According to the 18th Annual Transamerica Retirement Studies Survey, about 64% of respondents indicated that they needed to save less than $1 million at the time of retirement in order to feel financially secure. The median amount cited as being needed in the 2017 survey was $500,000. To develop their response,
Sunday, August 25, 2019
Several of our readers have asked us to briefly summarize the financial planning process that we have been discussing in the past few months in our posts. So, this post contains our recommended seven-step process designed to help you make better decisions about:
Tuesday, August 6, 2019
While most retirement plans anticipate smooth, constant-dollar spending from year to year throughout retirement, most of us just don’t spend that way. Our actual expenses in retirement can vary significantly from year to year and therefore, the pattern of our future expenses may be “lumpier” than expected by our plan. Not only is it likely that we will incur unexpected expenses but it is also likely that some of our expected expenses won’t be incurred every year. As we said in our post of February 7, 2019, if you aren’t separately budgeting for these non-recurring lumpy expenses, you probably don’t have a robust retirement spending budget (or plan).
Tuesday, July 23, 2019
Shortly after our July 9 post encouraging retirees to consider shoring up their floor portfolios by establishing budget buckets of low-risk investments to fund their future essential expenses, Michael Kitces released “The Problem With FIREing AT 4% And The Need For Flexible Spending Rules” aimed at very early retirees (Financially Independent/Retire Early individuals, or FI’ers). His post discussed “safe” withdrawal approaches based on the 4% rule. This rule of thumb anticipates at least 60% investment in equities, and, when assets are equal to 25 times expected annual expenses, may indicate when assets for an individual with a thirty year lifetime planning period are sufficient to retire (1/.04 = 25 times expected expenses).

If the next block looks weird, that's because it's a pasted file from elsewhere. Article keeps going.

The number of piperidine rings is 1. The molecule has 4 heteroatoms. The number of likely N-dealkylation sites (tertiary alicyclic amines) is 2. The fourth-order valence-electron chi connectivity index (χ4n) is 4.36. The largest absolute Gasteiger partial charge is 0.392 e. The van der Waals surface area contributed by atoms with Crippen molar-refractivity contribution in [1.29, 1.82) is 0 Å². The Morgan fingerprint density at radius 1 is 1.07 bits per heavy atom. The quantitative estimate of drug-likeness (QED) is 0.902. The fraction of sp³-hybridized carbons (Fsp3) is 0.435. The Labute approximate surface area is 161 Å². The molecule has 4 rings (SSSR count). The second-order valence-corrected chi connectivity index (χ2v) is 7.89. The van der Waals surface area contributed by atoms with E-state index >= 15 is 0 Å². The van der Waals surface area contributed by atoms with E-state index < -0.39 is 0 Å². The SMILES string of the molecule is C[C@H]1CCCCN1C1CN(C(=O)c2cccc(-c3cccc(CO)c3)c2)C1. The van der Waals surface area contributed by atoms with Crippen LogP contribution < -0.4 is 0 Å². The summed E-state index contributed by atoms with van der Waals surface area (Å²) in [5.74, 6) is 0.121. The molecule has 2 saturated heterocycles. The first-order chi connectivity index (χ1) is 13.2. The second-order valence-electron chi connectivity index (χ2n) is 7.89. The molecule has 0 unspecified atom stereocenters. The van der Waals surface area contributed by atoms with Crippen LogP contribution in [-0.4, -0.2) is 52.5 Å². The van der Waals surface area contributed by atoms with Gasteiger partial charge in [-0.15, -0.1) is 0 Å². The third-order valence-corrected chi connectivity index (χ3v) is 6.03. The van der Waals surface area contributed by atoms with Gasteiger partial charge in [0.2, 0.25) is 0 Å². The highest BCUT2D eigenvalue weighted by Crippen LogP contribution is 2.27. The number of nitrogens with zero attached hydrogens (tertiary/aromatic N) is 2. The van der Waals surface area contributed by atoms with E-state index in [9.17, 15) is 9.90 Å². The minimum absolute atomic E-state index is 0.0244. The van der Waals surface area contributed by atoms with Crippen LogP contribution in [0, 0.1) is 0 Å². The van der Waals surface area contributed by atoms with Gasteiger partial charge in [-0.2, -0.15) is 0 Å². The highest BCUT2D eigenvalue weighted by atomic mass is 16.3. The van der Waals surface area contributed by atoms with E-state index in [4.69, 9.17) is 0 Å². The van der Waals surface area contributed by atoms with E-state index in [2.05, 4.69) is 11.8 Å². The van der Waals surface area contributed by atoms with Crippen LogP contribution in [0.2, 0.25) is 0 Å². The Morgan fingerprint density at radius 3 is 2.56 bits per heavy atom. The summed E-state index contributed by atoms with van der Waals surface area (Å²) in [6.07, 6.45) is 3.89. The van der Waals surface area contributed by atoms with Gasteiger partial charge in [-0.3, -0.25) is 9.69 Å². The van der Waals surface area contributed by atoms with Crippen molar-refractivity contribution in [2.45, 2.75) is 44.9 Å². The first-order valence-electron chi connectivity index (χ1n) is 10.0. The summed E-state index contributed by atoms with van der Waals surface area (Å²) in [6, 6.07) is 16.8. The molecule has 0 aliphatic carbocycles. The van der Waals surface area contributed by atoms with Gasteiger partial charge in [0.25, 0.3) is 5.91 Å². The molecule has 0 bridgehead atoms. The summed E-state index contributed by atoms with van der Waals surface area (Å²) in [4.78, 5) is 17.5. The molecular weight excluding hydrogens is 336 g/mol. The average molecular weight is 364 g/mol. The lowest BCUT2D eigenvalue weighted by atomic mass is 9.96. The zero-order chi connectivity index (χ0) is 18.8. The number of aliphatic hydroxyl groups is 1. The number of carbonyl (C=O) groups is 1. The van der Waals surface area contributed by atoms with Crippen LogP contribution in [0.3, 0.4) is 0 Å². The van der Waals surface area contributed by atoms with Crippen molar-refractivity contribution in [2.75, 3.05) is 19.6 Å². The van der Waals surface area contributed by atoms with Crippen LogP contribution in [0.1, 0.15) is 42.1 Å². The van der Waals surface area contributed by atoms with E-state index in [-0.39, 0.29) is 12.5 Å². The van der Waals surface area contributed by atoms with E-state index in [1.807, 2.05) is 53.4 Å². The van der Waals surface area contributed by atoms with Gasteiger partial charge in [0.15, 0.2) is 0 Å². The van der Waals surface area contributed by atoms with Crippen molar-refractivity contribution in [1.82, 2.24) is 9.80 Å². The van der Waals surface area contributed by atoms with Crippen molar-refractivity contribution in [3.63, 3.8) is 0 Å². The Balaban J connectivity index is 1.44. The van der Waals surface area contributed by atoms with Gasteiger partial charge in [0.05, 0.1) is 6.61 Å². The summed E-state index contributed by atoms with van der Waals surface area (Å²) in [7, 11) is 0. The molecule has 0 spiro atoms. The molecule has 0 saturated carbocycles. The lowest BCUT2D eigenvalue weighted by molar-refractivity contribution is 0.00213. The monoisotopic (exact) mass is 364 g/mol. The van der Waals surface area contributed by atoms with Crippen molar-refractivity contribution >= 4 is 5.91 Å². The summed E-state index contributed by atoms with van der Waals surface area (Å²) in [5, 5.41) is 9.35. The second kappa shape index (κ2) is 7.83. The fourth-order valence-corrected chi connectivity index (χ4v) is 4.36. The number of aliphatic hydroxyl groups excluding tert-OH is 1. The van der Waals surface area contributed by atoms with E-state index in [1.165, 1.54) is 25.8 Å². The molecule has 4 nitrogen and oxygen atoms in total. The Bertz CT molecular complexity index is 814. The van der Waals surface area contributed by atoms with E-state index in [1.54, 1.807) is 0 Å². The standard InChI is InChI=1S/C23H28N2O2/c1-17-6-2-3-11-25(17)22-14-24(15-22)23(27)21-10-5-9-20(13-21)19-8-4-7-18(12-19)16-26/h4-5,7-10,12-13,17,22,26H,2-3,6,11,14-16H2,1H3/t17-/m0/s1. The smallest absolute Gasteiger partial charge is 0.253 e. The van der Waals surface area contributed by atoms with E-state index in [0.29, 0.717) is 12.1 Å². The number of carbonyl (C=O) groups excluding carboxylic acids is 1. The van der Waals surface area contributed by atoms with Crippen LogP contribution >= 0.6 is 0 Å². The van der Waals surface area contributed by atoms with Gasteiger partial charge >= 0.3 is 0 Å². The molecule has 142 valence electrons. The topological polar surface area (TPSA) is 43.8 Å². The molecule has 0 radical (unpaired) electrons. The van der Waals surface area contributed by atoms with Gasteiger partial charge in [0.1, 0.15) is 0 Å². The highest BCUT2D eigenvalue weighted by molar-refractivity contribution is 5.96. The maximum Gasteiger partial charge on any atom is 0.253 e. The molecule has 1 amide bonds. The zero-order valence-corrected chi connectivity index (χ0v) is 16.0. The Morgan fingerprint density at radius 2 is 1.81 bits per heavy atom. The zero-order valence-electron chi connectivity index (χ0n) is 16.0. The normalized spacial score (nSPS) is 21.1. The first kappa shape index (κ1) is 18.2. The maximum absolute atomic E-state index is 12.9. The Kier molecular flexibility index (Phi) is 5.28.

Tuesday, July 9, 2019
This post is a brief follow-up to our post of April 23, 2018, Ok Retirees, What’s Your Plan for Dealing with the Upcoming Bear Stock Market? In that post we said, “At some point in the future, we are going to experience another bear market. We don’t know when it will occur, but we feel pretty safe in predicting that it will happen.” We suggested in that post that you use our five-year projection tab to stress test your spending budget for potential poor investment returns.
Friday, July 5, 2019
In this website we encourage you to use the full functionality of the Actuarial Approach and our workbooks to help you develop a better spending budget and a better sustainable spending plan in retirement. In 2019 alone, our posts on this topic have included: